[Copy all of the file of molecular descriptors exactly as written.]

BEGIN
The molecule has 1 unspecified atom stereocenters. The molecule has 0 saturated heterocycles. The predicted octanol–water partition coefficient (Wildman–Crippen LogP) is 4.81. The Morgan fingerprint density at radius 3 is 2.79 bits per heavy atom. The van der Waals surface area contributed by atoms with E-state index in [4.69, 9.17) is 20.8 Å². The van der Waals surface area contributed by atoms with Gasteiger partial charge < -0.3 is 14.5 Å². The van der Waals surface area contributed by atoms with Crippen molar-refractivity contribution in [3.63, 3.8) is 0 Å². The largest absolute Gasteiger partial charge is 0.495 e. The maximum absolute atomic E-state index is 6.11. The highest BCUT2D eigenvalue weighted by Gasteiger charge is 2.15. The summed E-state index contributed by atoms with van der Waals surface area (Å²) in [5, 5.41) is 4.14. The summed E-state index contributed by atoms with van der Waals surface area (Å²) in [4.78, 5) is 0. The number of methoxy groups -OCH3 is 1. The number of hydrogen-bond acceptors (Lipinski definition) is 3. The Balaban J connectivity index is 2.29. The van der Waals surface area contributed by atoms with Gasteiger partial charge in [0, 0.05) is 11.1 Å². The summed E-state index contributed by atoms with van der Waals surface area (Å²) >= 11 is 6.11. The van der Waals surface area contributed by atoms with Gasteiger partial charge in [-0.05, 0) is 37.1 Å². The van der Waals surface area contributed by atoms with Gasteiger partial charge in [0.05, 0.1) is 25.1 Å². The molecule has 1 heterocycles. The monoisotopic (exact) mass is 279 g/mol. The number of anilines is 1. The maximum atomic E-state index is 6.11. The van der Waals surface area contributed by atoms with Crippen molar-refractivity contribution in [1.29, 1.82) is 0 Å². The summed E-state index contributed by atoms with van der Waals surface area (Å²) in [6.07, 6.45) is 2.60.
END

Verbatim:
The molecule has 1 unspecified atom stereocenters. The molecule has 0 saturated heterocycles. The predicted octanol–water partition coefficient (Wildman–Crippen LogP) is 4.81. The Morgan fingerprint density at radius 3 is 2.79 bits per heavy atom. The van der Waals surface area contributed by atoms with E-state index in [4.69, 9.17) is 20.8 Å². The van der Waals surface area contributed by atoms with Gasteiger partial charge < -0.3 is 14.5 Å². The van der Waals surface area contributed by atoms with Crippen molar-refractivity contribution in [3.63, 3.8) is 0 Å². The largest absolute Gasteiger partial charge is 0.495 e. The maximum absolute atomic E-state index is 6.11. The highest BCUT2D eigenvalue weighted by Gasteiger charge is 2.15. The summed E-state index contributed by atoms with van der Waals surface area (Å²) in [5, 5.41) is 4.14. The summed E-state index contributed by atoms with van der Waals surface area (Å²) in [4.78, 5) is 0. The number of methoxy groups -OCH3 is 1. The number of hydrogen-bond acceptors (Lipinski definition) is 3. The Balaban J connectivity index is 2.29. The van der Waals surface area contributed by atoms with Gasteiger partial charge in [0, 0.05) is 11.1 Å². The summed E-state index contributed by atoms with van der Waals surface area (Å²) >= 11 is 6.11. The van der Waals surface area contributed by atoms with Gasteiger partial charge in [-0.05, 0) is 37.1 Å². The van der Waals surface area contributed by atoms with Gasteiger partial charge in [0.05, 0.1) is 25.1 Å². The molecule has 1 heterocycles. The monoisotopic (exact) mass is 279 g/mol. The number of anilines is 1. The maximum atomic E-state index is 6.11. The van der Waals surface area contributed by atoms with Crippen molar-refractivity contribution in [1.29, 1.82) is 0 Å². The summed E-state index contributed by atoms with van der Waals surface area (Å²) in [6.07, 6.45) is 2.60.